Dimensions of practice: who and what we are

Another important dimension of practice is who and what we are. Do we practice to help who we are, this human self? Or do we practice to notice what we are?

Again, if we are stuck in one or the other, the drawbacks of each tends to come to the foreground.

If we only focus on who we are, this human self, we can work on it until we die and never find complete satisfaction. There will always be a sense of something missing. We never get to see what we really are, and we know, somewhere, that we are missing out of that.

If we only focus on what we are, discovering ourselves as Big Mind, we can too easily ignore who we are. The wounds of our human self may stay around and wreak havoc with its life in the world, and even with the project of discovering what we are. We may also end up discouraged, feeling we are wasting our time on something that is not working for us.

Yet, tempered by each other, we can see each in a more realistic perspective.

We find that exploring who we are offers a new sense of wholeness to our human self, a wider embrace of all of what it is, and a richer life in the world. At the same time, we know it won’t give us any ultimate answers or satisfaction.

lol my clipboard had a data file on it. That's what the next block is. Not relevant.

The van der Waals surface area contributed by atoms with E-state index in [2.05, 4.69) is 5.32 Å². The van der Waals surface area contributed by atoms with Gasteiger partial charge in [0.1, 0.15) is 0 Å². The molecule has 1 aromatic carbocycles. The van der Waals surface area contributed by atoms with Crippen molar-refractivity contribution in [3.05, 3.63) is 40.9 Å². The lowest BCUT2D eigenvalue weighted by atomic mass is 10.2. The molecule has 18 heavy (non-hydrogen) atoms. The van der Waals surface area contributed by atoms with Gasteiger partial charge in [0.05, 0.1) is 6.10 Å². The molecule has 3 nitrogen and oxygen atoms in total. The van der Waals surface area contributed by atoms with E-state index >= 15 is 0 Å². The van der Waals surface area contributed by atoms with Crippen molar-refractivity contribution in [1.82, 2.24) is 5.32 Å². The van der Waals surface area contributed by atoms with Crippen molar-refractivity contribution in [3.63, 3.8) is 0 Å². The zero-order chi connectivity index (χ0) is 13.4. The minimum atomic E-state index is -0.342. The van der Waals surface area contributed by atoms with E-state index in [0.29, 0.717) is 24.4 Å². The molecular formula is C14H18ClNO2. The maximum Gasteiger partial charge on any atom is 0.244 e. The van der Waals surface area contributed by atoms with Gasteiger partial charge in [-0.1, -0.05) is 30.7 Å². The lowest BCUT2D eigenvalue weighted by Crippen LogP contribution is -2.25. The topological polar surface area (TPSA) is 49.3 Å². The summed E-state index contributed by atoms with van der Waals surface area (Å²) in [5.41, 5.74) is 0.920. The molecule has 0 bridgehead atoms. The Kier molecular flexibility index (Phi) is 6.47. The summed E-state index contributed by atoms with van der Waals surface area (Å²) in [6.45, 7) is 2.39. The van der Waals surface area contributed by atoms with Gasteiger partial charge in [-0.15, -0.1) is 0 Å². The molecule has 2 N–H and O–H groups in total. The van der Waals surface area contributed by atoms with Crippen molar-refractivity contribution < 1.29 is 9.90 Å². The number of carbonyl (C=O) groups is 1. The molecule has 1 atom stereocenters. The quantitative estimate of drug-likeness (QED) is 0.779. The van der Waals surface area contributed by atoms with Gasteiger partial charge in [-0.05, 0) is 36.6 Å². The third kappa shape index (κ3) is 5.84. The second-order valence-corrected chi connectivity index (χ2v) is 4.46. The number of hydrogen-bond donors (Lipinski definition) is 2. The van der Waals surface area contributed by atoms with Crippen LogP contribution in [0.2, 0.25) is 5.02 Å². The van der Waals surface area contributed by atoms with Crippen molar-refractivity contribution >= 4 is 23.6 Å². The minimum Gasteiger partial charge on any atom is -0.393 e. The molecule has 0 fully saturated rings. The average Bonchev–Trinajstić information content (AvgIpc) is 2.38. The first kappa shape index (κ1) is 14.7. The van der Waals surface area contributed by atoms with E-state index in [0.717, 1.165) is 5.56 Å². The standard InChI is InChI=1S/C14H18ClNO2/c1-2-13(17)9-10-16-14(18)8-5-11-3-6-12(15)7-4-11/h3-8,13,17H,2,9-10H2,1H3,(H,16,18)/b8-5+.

Exploring what we are becomes something we do for its own sake, not for any imagined benefit in our human life. When I look, what do I find? Am I content of experience, specifically this human self? Am I that which this content happens within, to and as?

And in terms of tools, it may be helpful to emphasize those that work on both areas. The ones that makes it easier to be this human self in the world, and also invites what we are to notice itself.

Some tools work about equally at both areas, including The Work, the Big Mind process, and allowing/being with experience.

Others work mainly at the what question, although helps who we are as well, such as headless experiments and exploring sense fields.

Stability practice makes it easier to do any of the other practices, and also any activity in daily life.

And some practices at the who level not only helps who we are directly, but often also makes it easier to do any of the other practices, such as psychological and relationship work, and physical exercise.

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